On Sunday, April 13, 1777, a four-column force of 4,000 British Crown troops led by Lord Charles Cornwallis attacked a small American garrison of about 500 commanded by General Benjamin Lincoln and located in the town of Bound Brook. The objective: surround the town, capture the garrison and provisions located at this patriot stronghold and gain a foothold in the war against the American Revolutionary army. In the surprise attack, an advance column led by Hessian Jaeger scouts fighting for the British were pinned down by Colonial soldiers who put up a spirited resistance at the Old Stone Arch Bridge located near the Queens’ Bridge.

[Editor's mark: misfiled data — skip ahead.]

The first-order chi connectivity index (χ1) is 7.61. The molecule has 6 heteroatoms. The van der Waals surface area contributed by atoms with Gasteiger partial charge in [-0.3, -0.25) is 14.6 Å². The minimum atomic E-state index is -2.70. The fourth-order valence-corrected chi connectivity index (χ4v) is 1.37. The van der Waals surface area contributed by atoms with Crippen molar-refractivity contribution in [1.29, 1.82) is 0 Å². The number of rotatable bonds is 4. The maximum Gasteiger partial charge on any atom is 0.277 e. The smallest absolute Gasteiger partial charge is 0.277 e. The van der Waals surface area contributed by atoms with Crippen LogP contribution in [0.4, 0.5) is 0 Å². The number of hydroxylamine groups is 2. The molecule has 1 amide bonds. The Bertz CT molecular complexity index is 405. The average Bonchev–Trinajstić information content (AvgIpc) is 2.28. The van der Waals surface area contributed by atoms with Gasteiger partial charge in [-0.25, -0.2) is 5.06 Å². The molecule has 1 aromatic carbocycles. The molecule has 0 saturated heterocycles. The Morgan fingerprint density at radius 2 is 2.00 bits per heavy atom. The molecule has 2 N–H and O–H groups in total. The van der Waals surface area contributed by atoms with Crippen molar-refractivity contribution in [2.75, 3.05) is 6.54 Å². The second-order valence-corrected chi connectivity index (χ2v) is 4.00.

The skirmish bought precious time for the bulk of the American force in Bound Brook as British forces poured into the area. When a second column of 1,000 British soldiers charged over the Queen’s Bridge to attack, the Colonials retreated, escaping the trap. The American army regrouped in the area later in 1777, in a larger encampment called First Middlebrook.
General George Washington’s army was also settled in the winter and spring of 1778-79 in a Second Middlebrook lengthier stay, during a cantonment in the area of Bound Brook. Nearly 10,000 troops gathered at Middlebrook, with attendant artillery camps, hospitals, commissaries, post office, artificers, quartermasters’ stores, corrals and other military operations situated in nearby locations ranging from present-day Manville up into the area of the Pluckemein hills. General Washington and many of his officers stayed in homes in the area, near to the main encampment. General Baron Frederich von Steuben made his headquarters at the home of Abraham Staats in South Bound Brook ~ today known as the Abraham Staats House.